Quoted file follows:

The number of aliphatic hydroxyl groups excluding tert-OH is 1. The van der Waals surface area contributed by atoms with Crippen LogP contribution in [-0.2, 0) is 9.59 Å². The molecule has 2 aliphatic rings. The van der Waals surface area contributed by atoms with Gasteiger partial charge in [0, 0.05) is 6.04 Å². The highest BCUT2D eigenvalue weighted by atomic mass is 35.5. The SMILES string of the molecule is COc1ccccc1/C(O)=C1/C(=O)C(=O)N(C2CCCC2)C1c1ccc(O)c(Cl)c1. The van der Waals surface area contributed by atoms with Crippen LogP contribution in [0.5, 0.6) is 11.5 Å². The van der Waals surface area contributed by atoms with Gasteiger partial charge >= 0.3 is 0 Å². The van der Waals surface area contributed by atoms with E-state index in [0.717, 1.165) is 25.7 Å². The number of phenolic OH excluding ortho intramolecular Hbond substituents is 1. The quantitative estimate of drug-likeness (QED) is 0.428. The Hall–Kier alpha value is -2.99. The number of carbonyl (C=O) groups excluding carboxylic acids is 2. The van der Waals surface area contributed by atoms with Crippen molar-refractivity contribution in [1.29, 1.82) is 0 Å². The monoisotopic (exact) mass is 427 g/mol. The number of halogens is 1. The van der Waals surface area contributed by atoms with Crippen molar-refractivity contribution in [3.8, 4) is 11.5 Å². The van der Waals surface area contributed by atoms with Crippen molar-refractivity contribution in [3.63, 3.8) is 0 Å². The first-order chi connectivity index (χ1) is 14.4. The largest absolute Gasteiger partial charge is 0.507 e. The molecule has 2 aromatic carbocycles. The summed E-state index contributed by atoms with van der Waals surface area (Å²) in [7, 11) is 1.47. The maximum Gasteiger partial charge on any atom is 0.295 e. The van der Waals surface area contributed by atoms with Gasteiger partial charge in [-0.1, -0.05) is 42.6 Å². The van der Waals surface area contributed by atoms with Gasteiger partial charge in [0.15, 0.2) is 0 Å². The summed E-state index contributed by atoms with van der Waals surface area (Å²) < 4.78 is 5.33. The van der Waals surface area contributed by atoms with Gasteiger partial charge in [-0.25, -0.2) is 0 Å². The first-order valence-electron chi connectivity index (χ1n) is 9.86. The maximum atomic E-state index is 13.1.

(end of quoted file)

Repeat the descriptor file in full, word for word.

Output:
The number of aliphatic hydroxyl groups excluding tert-OH is 1. The van der Waals surface area contributed by atoms with Crippen LogP contribution in [-0.2, 0) is 9.59 Å². The molecule has 2 aliphatic rings. The van der Waals surface area contributed by atoms with Gasteiger partial charge in [0, 0.05) is 6.04 Å². The highest BCUT2D eigenvalue weighted by atomic mass is 35.5. The SMILES string of the molecule is COc1ccccc1/C(O)=C1/C(=O)C(=O)N(C2CCCC2)C1c1ccc(O)c(Cl)c1. The van der Waals surface area contributed by atoms with Crippen LogP contribution in [0.5, 0.6) is 11.5 Å². The van der Waals surface area contributed by atoms with Gasteiger partial charge >= 0.3 is 0 Å². The van der Waals surface area contributed by atoms with E-state index in [0.717, 1.165) is 25.7 Å². The number of phenolic OH excluding ortho intramolecular Hbond substituents is 1. The quantitative estimate of drug-likeness (QED) is 0.428. The Hall–Kier alpha value is -2.99. The number of carbonyl (C=O) groups excluding carboxylic acids is 2. The van der Waals surface area contributed by atoms with Crippen molar-refractivity contribution in [1.29, 1.82) is 0 Å². The monoisotopic (exact) mass is 427 g/mol. The number of halogens is 1. The van der Waals surface area contributed by atoms with Crippen molar-refractivity contribution in [3.8, 4) is 11.5 Å². The van der Waals surface area contributed by atoms with Crippen molar-refractivity contribution in [3.63, 3.8) is 0 Å². The first-order chi connectivity index (χ1) is 14.4. The largest absolute Gasteiger partial charge is 0.507 e. The molecule has 2 aromatic carbocycles. The summed E-state index contributed by atoms with van der Waals surface area (Å²) in [7, 11) is 1.47. The maximum Gasteiger partial charge on any atom is 0.295 e. The van der Waals surface area contributed by atoms with Gasteiger partial charge in [-0.1, -0.05) is 42.6 Å². The van der Waals surface area contributed by atoms with Gasteiger partial charge in [0.15, 0.2) is 0 Å². The summed E-state index contributed by atoms with van der Waals surface area (Å²) < 4.78 is 5.33. The van der Waals surface area contributed by atoms with Gasteiger partial charge in [-0.25, -0.2) is 0 Å². The first-order valence-electron chi connectivity index (χ1n) is 9.86. The maximum atomic E-state index is 13.1.